Trigas

Reverse of RRC 382/1b. ANS 1944.100.1925

There are two coins in the Roman republican coin series and one from Teanum from the time of the First Punic War that display a triga, a three horse chariot.  All have Victory (Nike) as the driver.  I’ve always found this a rather weird design as opposed to the biga or quadriga (2 and 4 horse chariots), but not worried too much about it.  For my previous thoughts on these coins and more images follow this link.

Anyway, as I settled back in Dionysius this morning (It’s Yom Kippur today.  No classes and thus a much welcome writing day from me!), I came to this passage in his description of the ludi Romani:

 In the chariot races two very ancient customs continue to be observed by the Romans down to my time in the same manner as they were first instituted. The first relates to the chariots drawn by three horses, a custom now fallen into disuse among the Greeks, though it was an ancient institution of heroic times which Homer represents the Greeks as using in battle. For running beside two horses yoked together in the same manner as in the case of a two-horse chariot was a third horse attached by a trace; this trace-horse the ancients called parêoros or “outrunner,” because he was “hitched beside” and not yoked to the others.  (Dion Hal. 7.73.2)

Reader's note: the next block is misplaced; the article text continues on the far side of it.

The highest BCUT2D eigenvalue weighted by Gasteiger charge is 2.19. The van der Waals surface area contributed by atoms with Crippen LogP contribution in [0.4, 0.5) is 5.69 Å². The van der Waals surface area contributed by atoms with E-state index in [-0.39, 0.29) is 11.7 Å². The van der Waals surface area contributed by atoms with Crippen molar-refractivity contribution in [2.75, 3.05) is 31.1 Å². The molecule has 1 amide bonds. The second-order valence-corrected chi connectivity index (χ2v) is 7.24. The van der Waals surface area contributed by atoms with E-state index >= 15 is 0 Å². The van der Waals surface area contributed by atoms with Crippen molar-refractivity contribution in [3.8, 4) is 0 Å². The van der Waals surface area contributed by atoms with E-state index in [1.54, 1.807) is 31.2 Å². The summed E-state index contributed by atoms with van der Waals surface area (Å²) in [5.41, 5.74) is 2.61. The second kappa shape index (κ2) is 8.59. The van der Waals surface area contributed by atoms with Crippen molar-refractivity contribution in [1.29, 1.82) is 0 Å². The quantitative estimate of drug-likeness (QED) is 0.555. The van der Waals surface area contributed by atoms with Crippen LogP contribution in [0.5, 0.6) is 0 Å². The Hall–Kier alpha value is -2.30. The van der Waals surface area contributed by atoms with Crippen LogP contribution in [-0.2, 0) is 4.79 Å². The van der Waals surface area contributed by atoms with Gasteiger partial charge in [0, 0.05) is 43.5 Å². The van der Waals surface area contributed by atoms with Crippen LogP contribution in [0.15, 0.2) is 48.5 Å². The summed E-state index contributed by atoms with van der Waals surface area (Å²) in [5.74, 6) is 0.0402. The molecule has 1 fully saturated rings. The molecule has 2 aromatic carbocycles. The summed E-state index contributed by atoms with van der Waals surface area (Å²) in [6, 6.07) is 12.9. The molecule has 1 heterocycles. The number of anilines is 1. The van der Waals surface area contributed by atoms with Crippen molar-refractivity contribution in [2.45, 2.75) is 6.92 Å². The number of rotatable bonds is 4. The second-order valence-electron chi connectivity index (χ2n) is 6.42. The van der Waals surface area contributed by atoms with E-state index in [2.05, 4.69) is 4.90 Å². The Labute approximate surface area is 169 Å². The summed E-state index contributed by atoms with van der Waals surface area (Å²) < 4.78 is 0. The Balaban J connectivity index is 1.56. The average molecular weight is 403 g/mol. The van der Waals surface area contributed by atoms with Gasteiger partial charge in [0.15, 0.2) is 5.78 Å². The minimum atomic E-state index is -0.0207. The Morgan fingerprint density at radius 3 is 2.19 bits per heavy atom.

I think this well explains the one horse on the Roman republican coins looking back at the others as if it were loose.  This may be trying to represent the trace horse.  I might also want to investigate further a connection between the moneyers of RRC 299/1 and 382/1 and these ludi.  It also makes me revisit my earlier thoughts about trying to connect the Roman triga to the Teanum triga.  Perhaps this is a mistake as the Teanum coins do not seem to attempt to represent the third horse as on a trace.

So finally after a very long time this blog says something about coins again.  That feels good.  I’m sad I’m not in Taormina but 5.5 month old twin girls and a full teaching load are not really compatible with mid-semester international travel….

287 out of 410 days: Tripods, Libertas, Victory

RRC 498/1. C. Cassius with M. Aquinus. Aureus, mint moving with Cassius 43-42, AV 8.41 g. M·AQVINVS·LEG· – LIBER – TAS Diademed head of Libertas r. Rev. C·CASSI – PR·COS Tripod with cauldron, decorated with two laurel branches. B. Cassia 12. C 2. Bahrfeldt 56. Sydenham 1302. Sear Imperators 217. Calicó 63.

I was thinking about tripods in a totally different framework when I came across the very smart work of Carsten Hjort Lange (again!).  In his 2009 book, Res Publica Constituta, he gives a new reading of the famous plaque from the Palatine in light of the use of tripods on the coinage of 42 BC (p. 172ff).  A great read, but too long to extract here just follow the link!

Greek influences

I also came across a reading of the Tripods on the Coins of Herod (same time frame) that I thought delightfully sensible:

Obverse of Bronze Coin, Jerusalem, 40 BC – 4 BC. ANS 1944.100.62799
Image
From p. 110 of The Coins of Herod: A Modern Analysis and Die Classification edited by Donald Tzvi Ariel, Jean-Philippe Fontanille (Brill 2011). Image links to google books.

Further non-numismatic support for the idea that the tripod could be a general symbol of victory can be found here.